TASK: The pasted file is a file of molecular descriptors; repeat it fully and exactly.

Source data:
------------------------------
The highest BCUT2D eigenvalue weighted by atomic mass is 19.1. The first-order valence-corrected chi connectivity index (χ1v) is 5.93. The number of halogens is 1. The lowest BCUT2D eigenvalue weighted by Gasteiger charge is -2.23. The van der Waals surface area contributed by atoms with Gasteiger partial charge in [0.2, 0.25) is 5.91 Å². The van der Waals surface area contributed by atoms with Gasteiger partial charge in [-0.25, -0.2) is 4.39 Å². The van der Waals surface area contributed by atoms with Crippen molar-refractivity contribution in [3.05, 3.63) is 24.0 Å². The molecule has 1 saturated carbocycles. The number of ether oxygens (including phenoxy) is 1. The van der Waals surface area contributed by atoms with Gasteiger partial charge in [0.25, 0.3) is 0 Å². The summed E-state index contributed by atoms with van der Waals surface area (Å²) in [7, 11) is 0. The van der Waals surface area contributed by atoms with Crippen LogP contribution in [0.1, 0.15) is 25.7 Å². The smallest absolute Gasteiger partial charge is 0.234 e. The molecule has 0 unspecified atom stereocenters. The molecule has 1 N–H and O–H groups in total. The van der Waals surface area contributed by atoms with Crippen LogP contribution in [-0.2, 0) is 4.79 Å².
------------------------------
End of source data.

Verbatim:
The highest BCUT2D eigenvalue weighted by atomic mass is 19.1. The first-order valence-corrected chi connectivity index (χ1v) is 5.93. The number of halogens is 1. The lowest BCUT2D eigenvalue weighted by Gasteiger charge is -2.23. The van der Waals surface area contributed by atoms with Gasteiger partial charge in [0.2, 0.25) is 5.91 Å². The van der Waals surface area contributed by atoms with Gasteiger partial charge in [-0.25, -0.2) is 4.39 Å². The van der Waals surface area contributed by atoms with Crippen molar-refractivity contribution in [3.05, 3.63) is 24.0 Å². The molecule has 1 saturated carbocycles. The number of ether oxygens (including phenoxy) is 1. The van der Waals surface area contributed by atoms with Gasteiger partial charge in [0.25, 0.3) is 0 Å². The summed E-state index contributed by atoms with van der Waals surface area (Å²) in [7, 11) is 0. The van der Waals surface area contributed by atoms with Crippen LogP contribution in [0.1, 0.15) is 25.7 Å². The smallest absolute Gasteiger partial charge is 0.234 e. The molecule has 0 unspecified atom stereocenters. The molecule has 1 N–H and O–H groups in total. The van der Waals surface area contributed by atoms with Crippen LogP contribution in [-0.2, 0) is 4.79 Å².